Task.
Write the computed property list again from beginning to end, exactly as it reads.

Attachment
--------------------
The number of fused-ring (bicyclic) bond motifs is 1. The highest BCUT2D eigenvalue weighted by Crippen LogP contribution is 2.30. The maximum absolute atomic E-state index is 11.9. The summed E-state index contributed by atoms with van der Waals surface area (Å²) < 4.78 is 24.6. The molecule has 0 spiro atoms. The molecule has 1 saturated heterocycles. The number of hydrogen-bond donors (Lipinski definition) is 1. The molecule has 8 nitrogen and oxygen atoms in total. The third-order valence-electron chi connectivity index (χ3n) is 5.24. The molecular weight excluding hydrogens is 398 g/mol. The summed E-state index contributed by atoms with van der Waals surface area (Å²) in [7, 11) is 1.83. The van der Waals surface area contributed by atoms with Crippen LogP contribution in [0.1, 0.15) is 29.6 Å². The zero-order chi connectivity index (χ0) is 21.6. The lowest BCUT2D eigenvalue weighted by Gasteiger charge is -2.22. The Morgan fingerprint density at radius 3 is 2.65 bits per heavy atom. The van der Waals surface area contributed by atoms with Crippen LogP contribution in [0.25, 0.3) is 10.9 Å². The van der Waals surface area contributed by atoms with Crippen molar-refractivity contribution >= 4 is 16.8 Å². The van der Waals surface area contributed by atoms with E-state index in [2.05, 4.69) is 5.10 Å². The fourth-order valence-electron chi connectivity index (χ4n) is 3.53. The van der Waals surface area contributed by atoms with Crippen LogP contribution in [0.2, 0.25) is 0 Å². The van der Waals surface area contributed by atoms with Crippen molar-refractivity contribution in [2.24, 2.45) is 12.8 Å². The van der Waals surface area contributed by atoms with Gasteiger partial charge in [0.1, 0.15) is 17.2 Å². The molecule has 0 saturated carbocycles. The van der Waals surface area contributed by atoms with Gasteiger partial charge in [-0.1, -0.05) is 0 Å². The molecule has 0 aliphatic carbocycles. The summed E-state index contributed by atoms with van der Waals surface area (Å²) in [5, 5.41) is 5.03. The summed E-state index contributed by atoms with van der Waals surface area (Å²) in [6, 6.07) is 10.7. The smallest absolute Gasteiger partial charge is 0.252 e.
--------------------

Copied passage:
The number of fused-ring (bicyclic) bond motifs is 1. The highest BCUT2D eigenvalue weighted by Crippen LogP contribution is 2.30. The maximum absolute atomic E-state index is 11.9. The summed E-state index contributed by atoms with van der Waals surface area (Å²) < 4.78 is 24.6. The molecule has 0 spiro atoms. The molecule has 1 saturated heterocycles. The number of hydrogen-bond donors (Lipinski definition) is 1. The molecule has 8 nitrogen and oxygen atoms in total. The third-order valence-electron chi connectivity index (χ3n) is 5.24. The molecular weight excluding hydrogens is 398 g/mol. The summed E-state index contributed by atoms with van der Waals surface area (Å²) in [7, 11) is 1.83. The van der Waals surface area contributed by atoms with Crippen LogP contribution in [0.1, 0.15) is 29.6 Å². The zero-order chi connectivity index (χ0) is 21.6. The lowest BCUT2D eigenvalue weighted by Gasteiger charge is -2.22. The Morgan fingerprint density at radius 3 is 2.65 bits per heavy atom. The van der Waals surface area contributed by atoms with Crippen LogP contribution in [0.25, 0.3) is 10.9 Å². The van der Waals surface area contributed by atoms with Crippen molar-refractivity contribution >= 4 is 16.8 Å². The van der Waals surface area contributed by atoms with E-state index in [2.05, 4.69) is 5.10 Å². The fourth-order valence-electron chi connectivity index (χ4n) is 3.53. The van der Waals surface area contributed by atoms with Crippen LogP contribution in [0.2, 0.25) is 0 Å². The van der Waals surface area contributed by atoms with Crippen molar-refractivity contribution in [2.24, 2.45) is 12.8 Å². The van der Waals surface area contributed by atoms with Gasteiger partial charge in [0.1, 0.15) is 17.2 Å². The molecule has 0 saturated carbocycles. The van der Waals surface area contributed by atoms with Gasteiger partial charge in [-0.1, -0.05) is 0 Å². The molecule has 0 aliphatic carbocycles. The summed E-state index contributed by atoms with van der Waals surface area (Å²) in [5, 5.41) is 5.03. The summed E-state index contributed by atoms with van der Waals surface area (Å²) in [6, 6.07) is 10.7. The smallest absolute Gasteiger partial charge is 0.252 e.